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Kozi Up, New Pellet Stove

Sweco Furniture, out of Elkins, West Virginia came Monday to install our Kozi pellet stove. Three days and a very kozi warm basement later, I couldn’t be happier with our choice.

In my search for heat self-sufficiency, I have been looking into various options such as wood and pellet stoves; currently I rely on a propane furnace and electric baseboards. While wood seems like a great way to go, being home by myself with a little one most of the time during the winter means wood could be tricky. Handling firewood and tending to a fire would require a lot of work on my part. Pellet stoves burn pellets made of compressed wood byproducts and other biomass. According to Mother Earth News.com, “the pellet-heating lifestyle fits somewhere between the automated convenience of gas, oil, or electric systems, and the hands-on requirements of woodstove.” While pellet stoves do require daily tending, in my situation it will be much more manageable. One downside is that pellet stoves need electricity to run properly, so I will still need a source for back-up power; I hope to purchase the battery backup system or a generator as soon as my funds allow.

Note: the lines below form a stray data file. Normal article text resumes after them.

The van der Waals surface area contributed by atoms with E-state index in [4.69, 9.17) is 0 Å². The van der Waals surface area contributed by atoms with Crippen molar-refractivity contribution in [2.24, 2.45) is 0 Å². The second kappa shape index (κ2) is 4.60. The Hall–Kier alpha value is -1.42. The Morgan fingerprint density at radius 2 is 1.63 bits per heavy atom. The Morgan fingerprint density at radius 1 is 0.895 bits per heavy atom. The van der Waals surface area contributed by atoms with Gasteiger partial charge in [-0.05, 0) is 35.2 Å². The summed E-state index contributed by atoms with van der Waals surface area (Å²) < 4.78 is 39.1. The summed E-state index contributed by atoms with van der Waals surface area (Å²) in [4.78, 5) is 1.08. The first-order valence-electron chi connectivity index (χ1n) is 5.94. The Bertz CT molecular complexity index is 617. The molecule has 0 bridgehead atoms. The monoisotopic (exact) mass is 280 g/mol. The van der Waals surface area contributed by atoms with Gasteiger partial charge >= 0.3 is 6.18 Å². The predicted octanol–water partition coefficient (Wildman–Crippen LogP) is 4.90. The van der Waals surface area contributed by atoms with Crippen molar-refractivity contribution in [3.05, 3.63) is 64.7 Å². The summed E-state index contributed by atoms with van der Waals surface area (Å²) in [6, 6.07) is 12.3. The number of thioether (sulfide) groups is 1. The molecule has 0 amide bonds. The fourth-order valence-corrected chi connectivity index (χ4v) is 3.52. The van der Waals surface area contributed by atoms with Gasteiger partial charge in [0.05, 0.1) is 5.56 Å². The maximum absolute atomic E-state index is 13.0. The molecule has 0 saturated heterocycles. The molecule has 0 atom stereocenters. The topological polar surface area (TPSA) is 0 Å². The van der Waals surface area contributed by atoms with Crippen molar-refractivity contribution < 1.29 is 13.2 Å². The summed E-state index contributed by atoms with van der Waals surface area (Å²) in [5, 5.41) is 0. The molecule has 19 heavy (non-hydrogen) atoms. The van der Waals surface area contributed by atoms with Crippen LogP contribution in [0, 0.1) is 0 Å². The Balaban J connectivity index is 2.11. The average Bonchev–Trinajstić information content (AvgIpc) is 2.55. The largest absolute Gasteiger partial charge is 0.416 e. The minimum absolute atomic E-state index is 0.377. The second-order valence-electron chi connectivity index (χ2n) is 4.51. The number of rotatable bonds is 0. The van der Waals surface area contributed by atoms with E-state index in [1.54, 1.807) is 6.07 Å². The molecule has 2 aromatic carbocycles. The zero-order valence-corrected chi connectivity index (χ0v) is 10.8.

At around 40,000 Btu/hr, the addition of this pellet stove to our walk-in basement will help keep our it warm and help heat the first story. With this, I hope to reduce our reliance on propane which is not only a fossil fuel but is also expense. Another fun fact that I discovered via Mother Earth News.com is that “Wood pellets produce almost no net climate-changing carbon dioxide if they are used as fuel…”. I am sourcing pellets locally from Hamer Pellet Fuel Company located in Kenova, West Virginia; the pellets are made from clean sawdust, a byproduct from their lumber operations.

Total cost for this project was around $2,500 which included installation and a skid of pellet. With the stove set on low, it is burning about a bag of pellets a day. I hope that the 50 bags will last me through the winter.

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